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Operations Management

Sales & Marketing Issues
Master the art of business storytelling, the 4 P's of marketing, selling, and negotiation.  
Jun 22 2021
What Color is that Carton?
Sean Irvine

A Marketing Story - What Color is that Carton?


Hi folks, I’m Walter Wardrop, an Operations Management Coach at the Growth Roundtable.  

Years ago, while doing new product development, I had the opportunity to visit a paper converting company.  They were about to make a run of new seafood cartons with modified graphics. I had not been to a large packaging plant before and was quite impressed by the six and eight color high-speed offset presses they used. These machines were large enough that they could run a sheet of our cartons with 6 to 10 flattened cartons printed on each sheet. I was present at the start of the run, and I was watching the operator adjusting the colors in relationship to what was coming out the end of the press. As those of you that have done this before know, it is very difficult thing to do this when running one at a time, rather than 75 per minute when operating the press at full speed. The thing I found most fascinating was the people from my company standing around looking at the sheet of product and asking the machine operator to bring up the yellow better, while taking down the blue or other such things as this. The poor operator would try to adjust on colors on something that was running at one hundredth of the speed he would normally run it. While looking at this, I asked the packaging sales rep standing with me whether this was a normal method for proofing the start of a run. The man gave me a sardonic smile and took me to the quality control room just to the side of the working press.

Inside this quality room there was an assortment of machinery and sitting on the bench was the file folder with the carton samples in question.  The file contained three samples of the graphics. We specified what was too light in color, what was too dark, and what we wanted to see sitting between these two samples.  I pointed to a machine on another bench and asked if that was a machine capable of reading the colors on the carton. Again, the company sales rep sighed and said that was exactly the purpose of the machine. I then looked out at my colleagues working on the floor, who were making no attempt to bring the samples into the office and test on the machine. We both smiled and shook our heads and wondered at people that have the needed technology at their disposal, to give the correct answer, but still want to guess at solving the problem. The packaging company owned the machinery, and from the readings would have known what colour to increase or reduce, but nobody was using the technology. In this case the problem was us, the customer.  The company was being too polite to insist that we use the appropriate machine.

How often have you been in the position where you need a piece of technology that is not present, and you must estimate?  It is just as bad when you estimate, and the technology is there but not being used.

Jun 1 2021
VisiCalc got me to Saudi Arabia
Sean Irvine

A Marketing Story - VisiCalc got me to Saudi Arabia


Hi folks, I’m Walter Wardrop, an Operations Management Coach at the Growth Roundtable.  

Back around 1988, while working for a large seafood company, I had the occasion to start working with an early generation spreadsheet tool called VisiCalc.  As part of the work-study group, I was often called upon to give some estimate of the human productivity costs associated with new seafood products being created.  This would often turn into a request to also gather up some of the additional costs that might be associated with a new product costing.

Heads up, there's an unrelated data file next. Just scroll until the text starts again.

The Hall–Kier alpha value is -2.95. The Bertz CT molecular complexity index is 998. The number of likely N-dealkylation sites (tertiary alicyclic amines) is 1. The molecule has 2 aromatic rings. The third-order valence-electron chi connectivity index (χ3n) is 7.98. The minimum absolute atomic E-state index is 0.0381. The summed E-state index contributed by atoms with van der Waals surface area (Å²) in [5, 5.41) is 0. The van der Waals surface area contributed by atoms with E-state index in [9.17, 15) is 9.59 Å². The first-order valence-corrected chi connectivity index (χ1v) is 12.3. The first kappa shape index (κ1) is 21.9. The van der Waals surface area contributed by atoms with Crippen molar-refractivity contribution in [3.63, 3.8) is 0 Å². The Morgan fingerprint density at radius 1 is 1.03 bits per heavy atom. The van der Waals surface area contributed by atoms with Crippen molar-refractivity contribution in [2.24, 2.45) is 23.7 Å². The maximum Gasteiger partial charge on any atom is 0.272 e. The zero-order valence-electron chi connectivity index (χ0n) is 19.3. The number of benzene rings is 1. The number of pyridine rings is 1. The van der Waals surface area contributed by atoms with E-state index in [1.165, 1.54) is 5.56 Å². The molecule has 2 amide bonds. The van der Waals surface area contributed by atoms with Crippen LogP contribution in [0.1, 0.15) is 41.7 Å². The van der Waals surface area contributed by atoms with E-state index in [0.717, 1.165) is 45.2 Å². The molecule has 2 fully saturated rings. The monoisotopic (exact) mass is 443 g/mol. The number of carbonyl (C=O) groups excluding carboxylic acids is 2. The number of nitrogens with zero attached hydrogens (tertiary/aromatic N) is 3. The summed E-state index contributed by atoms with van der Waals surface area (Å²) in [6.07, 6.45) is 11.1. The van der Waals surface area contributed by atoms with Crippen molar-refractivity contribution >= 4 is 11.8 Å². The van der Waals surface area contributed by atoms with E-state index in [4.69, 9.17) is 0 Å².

I saw the opportunity with this spreadsheet program to actually generate a one-page document that I could show to the marketing department, with a fairly accurate answer.   When we met, we could also use the spreadsheet to adjust various parameters, in order to meet the cost price that we needed for the client.  You have to remember that most retail products have a pre-determined selling price, and the manufacturer works back from that point to determine what price the product has to have leaving the factory.  

Different products have different costing multiples.  A garment might have a multiple of four, where something the apparel manufacturer makes for $10 FOB factory, is $40 on the retail rack.  Food does not need such a large multiplier, but I still remember the seafood industry having a multiplier of about 2.5.  A pound of a certain product that was a dollar at the seafood plant, was showing up on the grocery store shelf for $2.50.

But back to the VisiCalc.   To build a working spreadsheet, I first went down to visit a friend in accounting where I obtained a master spreadsheet of all our seafood products.  This master list had over 400 lines, as the company had that many different products.  Then we got to the number of columns, which my fading memory remembers as 150 due to different species, packaging, and some labor calculations.

Using this master, I built two or three spreadsheets for retail products in the wet fish area, and others for food-service products in the same plant.  Then there was half a dozen for some of the products in the cooked fish area.  As a request would come in from marketing, I would determine what seafood variable costs I would add to the hard costs such as packaging and overheads   Then an estimate of the likely labor requirements and costs that would be associated with this new product.  Press the button and presto, an estimate of what the new product would cost in the factory.

These numbers were something of a guess, mixed with an estimate, and rounded out with numbers plucked from thin air.  But the key was that the numbers I was coming up with were related to actual numbers on the production floor.  I usually estimated the new process would be slightly slower than a similar process.   This would allow me to build a quick answer for the marketing department.  Marketing had been used to waiting months if they got an answer at all.

Word of this project, and the quick results coming from it, quickly spread through the company.  I was happily surprised when one of the VPs dropped by to see me and asked to borrow some of my time over the next few days.   He had a delegation visiting from Saudi Arabia and wanted my help in building some spreadsheet models to help the Saudis decide on their product mix.  They wanted to form a partnership with our company and needed our help in designing a cooked fish processing plant for Saudi Arabia.